What is a Real-World Asset (RWA) and How Do They Fit Into the Future of Finance?

15 May 2024

Real-world assets have been called both the future of financial markets and their doom. But to even begin to comprehend the issue, we should learn more about what they are.

Real-world assets, also called RWAs, are tokens that represent certain physical assets. It can be property, objects, bonds, or other things. Just like other tokens, these function on the blockchain through smart contracts, and one token can amount to a whole object as well as its part.

Tokenized RWAs make it possible for non-digital objects to become a part of the decentralized financial system. And it’s happening already: As reported by Chainlink, "Tokenized real-world assets have been a growing segment of the DeFi ecosystem, with RWA total value locked sitting at ~$5B in December 2023, according to DefiLlama."

Like any new big thing in the market, seamless work for RWAs is tied to their universal acknowledgment and economic value.

Why RWAs Are Important

Decentralized finances still haven’t become universally accepted, and part of the reason is their existence in the digital world only. However, experienced users have already seen the advantages: They can convert currencies without leaving their houses or paying a bank for a specific account, and more importantly, they can exchange even the smallest portions of a certain asset. There are no counterparties or commissions, and the process is simple and fast.

While this sounds fairly utopian, it’s real, and RWAs are the next link in this chain—the next logical step that’s already been taken.

In June 2019, one company arranged the first tokenization of real estate in France. Soon after, a luxury resort in Aspen raised $18 million by conducting an STO (security token offering). Now, we can easily find platforms offering tokenized assets that can grow in price over time.

One of the benefits of tokenizing illiquid RWAs, such as real estate, is fractionalization. An example of that is a commercial building being divided into hundreds of tokens, each one representing a specific area. The digital tokens are then either transferred or traded through a peer-to-peer system via the blockchain. The process is instantaneous. And just as easily, you can buy several square feet of a house in Florida and send them to your friend in Japan.

As we can see, this whole process offers something nothing else has before: the possibility to make a very specific purchase. Why would you need several square feet in a house you are possibly never going to visit? The answer couldn’t be simpler—these assets, like any other, grow in value. This is especially accurate regarding real estate investments. Financial planners who might be looking for ways to help their clients diversify a portfolio of investments could suggest a real-world addition. By starting with something small, anyone can grow and eventually buy the whole building.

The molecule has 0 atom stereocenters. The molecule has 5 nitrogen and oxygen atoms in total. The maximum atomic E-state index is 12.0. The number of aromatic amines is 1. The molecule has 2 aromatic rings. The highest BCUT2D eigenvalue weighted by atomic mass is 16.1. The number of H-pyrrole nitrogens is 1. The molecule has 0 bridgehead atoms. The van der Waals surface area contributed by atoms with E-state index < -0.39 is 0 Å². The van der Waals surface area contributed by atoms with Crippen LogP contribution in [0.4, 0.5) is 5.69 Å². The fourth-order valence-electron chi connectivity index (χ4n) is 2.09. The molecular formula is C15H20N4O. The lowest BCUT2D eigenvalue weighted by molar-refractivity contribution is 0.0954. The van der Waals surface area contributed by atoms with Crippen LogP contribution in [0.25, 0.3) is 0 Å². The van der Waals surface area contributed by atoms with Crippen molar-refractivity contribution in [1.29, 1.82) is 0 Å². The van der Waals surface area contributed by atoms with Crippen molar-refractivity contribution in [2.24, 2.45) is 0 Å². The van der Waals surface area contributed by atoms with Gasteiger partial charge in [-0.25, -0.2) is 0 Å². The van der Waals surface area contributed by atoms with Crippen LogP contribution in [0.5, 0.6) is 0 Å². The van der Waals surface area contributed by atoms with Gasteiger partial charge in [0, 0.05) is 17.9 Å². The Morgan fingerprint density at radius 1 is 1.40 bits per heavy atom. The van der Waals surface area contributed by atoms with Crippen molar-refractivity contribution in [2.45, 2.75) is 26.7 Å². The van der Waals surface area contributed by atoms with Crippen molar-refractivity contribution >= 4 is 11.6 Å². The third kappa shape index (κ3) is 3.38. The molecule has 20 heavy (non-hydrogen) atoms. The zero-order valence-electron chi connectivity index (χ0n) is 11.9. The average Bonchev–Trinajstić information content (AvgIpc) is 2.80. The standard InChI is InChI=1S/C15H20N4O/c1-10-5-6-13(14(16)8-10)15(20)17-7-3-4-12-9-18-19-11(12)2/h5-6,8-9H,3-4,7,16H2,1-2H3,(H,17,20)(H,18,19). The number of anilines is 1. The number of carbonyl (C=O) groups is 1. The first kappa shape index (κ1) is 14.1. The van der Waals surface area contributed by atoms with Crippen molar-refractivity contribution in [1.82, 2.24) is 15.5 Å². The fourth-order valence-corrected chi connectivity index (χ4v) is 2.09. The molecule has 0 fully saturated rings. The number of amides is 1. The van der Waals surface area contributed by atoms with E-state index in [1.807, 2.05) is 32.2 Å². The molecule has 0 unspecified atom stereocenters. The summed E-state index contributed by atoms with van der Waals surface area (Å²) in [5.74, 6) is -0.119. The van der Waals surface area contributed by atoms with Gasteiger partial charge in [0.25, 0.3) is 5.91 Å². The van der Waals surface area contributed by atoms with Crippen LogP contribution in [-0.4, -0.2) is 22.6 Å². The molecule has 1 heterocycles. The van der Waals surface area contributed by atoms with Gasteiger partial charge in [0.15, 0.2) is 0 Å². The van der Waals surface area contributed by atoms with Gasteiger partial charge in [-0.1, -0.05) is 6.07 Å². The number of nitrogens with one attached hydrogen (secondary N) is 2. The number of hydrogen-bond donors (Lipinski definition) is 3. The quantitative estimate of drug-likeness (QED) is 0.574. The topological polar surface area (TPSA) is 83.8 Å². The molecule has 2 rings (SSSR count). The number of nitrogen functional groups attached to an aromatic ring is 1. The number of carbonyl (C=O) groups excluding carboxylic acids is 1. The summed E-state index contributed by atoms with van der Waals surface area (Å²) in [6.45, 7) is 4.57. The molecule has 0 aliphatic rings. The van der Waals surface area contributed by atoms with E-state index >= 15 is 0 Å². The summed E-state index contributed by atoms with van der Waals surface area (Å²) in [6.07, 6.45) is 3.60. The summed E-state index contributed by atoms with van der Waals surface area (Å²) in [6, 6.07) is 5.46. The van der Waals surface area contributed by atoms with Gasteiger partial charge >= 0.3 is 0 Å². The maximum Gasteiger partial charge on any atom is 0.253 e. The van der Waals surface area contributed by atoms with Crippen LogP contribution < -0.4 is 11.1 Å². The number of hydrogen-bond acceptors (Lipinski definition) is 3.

RWAs in the decentralized market increase liquidity, improve transparency, and lead the market to higher efficiency. Yet the main impact might come from RWAs lowering the entrance barriers. While before, it was only possible to join the market with $100,000, now you can start trading and earning with just $1. Additionally, RWAs can serve as collateral for a DeFi loan. As the asset grows in price, your loan is being paid.

Security Concerns

The possibility of implementing such a secure, fast, and very straightforward process will certainly cause a backlash. RWAs challenge the long-standing financial system, where you either have the funds to make a whole purchase or you are left out of the market altogether. But some concerns are still valid.

For instance, the custody of a physical object must be done legally and reliably. With what we know today about the security of the decentralized market, we have to be certain that the asset indeed represents the same object we intend to buy. This is especially important considering that the market has had a controversial experience with assets representing ownership of art before, and many users are still recovering from that.

In addition, there are multiple potential smart contract bugs and vulnerabilities. So, each contract has to be thoroughly audited by a proper third-party auditor company. Fortunately, the auditor market is vast, and it’s possible to find a company that can provide quality security services. Naturally, the best security practices that exist in the decentralized space will become vital to the wide adoption of RWAs.

To achieve security, decentralized practices have to be used along with offline ones. KYC and AML are necessary to the process, so in this case, anonymity is, in fact, your enemy.

And finally, it is not enough to just issue an asset: Market liquidity and demand both need to exist for it to thrive.

A Future For RWAs

RWAs are a second stepping stone to something bigger. If we theorize, eventually, we could be able to have houses and cars represented as digital assets. The process of buying, selling, sharing, or inheriting could be simplified for everyone.

Even shares and jewelry may become not just collateral but actual liquid assets. Besides, exchanging of said assets isn’t the only relevant issue here; storing them safely on the blockchain may end up being just as important.

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